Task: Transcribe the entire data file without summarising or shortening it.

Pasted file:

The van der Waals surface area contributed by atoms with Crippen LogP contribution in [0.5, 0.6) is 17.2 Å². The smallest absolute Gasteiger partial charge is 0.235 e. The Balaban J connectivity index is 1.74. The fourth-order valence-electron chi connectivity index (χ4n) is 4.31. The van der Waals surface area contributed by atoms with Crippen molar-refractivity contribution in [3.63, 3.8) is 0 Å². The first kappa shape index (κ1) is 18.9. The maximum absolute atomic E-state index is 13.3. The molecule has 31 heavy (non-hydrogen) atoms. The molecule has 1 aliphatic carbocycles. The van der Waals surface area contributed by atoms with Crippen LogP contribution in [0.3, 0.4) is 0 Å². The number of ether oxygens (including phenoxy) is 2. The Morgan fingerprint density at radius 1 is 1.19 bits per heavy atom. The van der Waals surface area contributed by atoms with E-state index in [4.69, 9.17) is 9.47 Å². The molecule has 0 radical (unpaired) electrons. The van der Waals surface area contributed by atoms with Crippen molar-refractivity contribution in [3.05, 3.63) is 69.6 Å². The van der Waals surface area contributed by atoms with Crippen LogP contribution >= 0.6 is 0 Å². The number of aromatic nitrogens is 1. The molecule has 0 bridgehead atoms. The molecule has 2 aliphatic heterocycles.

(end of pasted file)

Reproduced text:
The van der Waals surface area contributed by atoms with Crippen LogP contribution in [0.5, 0.6) is 17.2 Å². The smallest absolute Gasteiger partial charge is 0.235 e. The Balaban J connectivity index is 1.74. The fourth-order valence-electron chi connectivity index (χ4n) is 4.31. The van der Waals surface area contributed by atoms with Crippen molar-refractivity contribution in [3.63, 3.8) is 0 Å². The first kappa shape index (κ1) is 18.9. The maximum absolute atomic E-state index is 13.3. The molecule has 31 heavy (non-hydrogen) atoms. The molecule has 1 aliphatic carbocycles. The van der Waals surface area contributed by atoms with Crippen LogP contribution in [0.3, 0.4) is 0 Å². The number of ether oxygens (including phenoxy) is 2. The Morgan fingerprint density at radius 1 is 1.19 bits per heavy atom. The van der Waals surface area contributed by atoms with E-state index in [4.69, 9.17) is 9.47 Å². The molecule has 0 radical (unpaired) electrons. The van der Waals surface area contributed by atoms with Crippen molar-refractivity contribution in [3.05, 3.63) is 69.6 Å². The van der Waals surface area contributed by atoms with Crippen LogP contribution >= 0.6 is 0 Å². The number of aromatic nitrogens is 1. The molecule has 0 bridgehead atoms. The molecule has 2 aliphatic heterocycles.